8 Tourist Attractions That Would Never Exist In America

8 Tourist Attractions That Would Never Exist In America

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These eight tourist hot spots would never exist legally in America. Add them to your bucket list if you dig a little adventure (just remember to use common sense).

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    Get too close to a runway in America, and you'll be in serious trouble. Stand on a beach directly under a flightpath of jumbo jets approaching the airport a mere 100 feet above your head? Only at Maho Beach in Saint Martin, where beachgoers have to be warned that standing too close to aircraft can "result in serious injury and/or death", as the jet blast can literally blow away tourists.
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    Visit the top of an active volcano? Why not. Slide down the volcanic stones all the way to the bottom, at speeds of over 40mph on a wooden sled? Sure, as long as you pay $30. With Tierra Tours, you can sled down Cerro Negro, an active volcano outside of Leon Nicaragua, on a wooden board, while wearing a protective suit and goggles. No brakes and no fear allowed.
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    The road used to be the only way to get between La Paz and the jungle region of the Yungas, but in 2007, a new paved highway connected the two, leaving the "Death Road" mostly empty of vehicular traffic—but attracting thrill-seeking cyclists instead. In fact, according to one of Bolivia's largest bike tour operator, bike traffic on the road has increased by about five percent every year, despite the cyclists that die during tours every year.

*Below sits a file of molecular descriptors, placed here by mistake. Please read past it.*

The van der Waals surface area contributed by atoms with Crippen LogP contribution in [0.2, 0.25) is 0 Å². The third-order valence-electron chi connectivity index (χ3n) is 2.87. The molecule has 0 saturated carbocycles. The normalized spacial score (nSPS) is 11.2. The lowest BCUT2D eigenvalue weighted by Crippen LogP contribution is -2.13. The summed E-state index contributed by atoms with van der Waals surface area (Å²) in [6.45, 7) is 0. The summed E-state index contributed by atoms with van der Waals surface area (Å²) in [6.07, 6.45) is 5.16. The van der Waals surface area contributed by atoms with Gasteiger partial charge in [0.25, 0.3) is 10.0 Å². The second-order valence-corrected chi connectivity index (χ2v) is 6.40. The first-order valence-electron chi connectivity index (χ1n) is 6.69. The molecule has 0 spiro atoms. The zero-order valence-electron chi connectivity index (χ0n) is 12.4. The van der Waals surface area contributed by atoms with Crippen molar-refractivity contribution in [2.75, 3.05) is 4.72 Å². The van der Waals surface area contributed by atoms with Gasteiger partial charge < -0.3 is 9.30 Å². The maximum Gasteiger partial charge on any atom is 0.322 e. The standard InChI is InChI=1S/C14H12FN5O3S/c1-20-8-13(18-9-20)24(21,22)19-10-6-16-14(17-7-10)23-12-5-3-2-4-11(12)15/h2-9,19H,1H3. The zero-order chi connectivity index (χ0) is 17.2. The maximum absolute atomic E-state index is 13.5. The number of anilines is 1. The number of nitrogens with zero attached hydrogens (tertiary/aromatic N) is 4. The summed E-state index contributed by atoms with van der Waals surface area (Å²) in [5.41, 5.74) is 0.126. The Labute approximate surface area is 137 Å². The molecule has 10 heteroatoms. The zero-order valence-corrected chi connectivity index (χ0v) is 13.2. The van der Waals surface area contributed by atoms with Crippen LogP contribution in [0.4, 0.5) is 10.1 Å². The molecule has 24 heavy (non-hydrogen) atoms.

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    We can't imagine this happening at a tourist attraction in the U.S.—in 2009, after two visitors died at Skellig Michael, a review of the island's safety conditions was held. The verdict? Adding railings to the steep, uneven, slippery 1,000-year-old stone stairs would destroy the natural beauty of the site (and also lull people into a false sense of security), so the only safety precautions taken at this former monastic site were adding signs and giving out pamphlets that warn of the dangers.
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    The journey to the summit is steep (and often slick after a rain), and there may only be a handrail (or nothing at all) to stop you from plunging off the narrow pathways and into the void. Descending the uneven stone steps on the way down is precarious and will test the nerves of anyone with even an ounce of self-preservation. 
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    Even if you think you're staying far enough from the edge, nature is unpredictable—people have been swept off the edge by high winds, and the cliffs themselves aren't exactly guaranteed stable.
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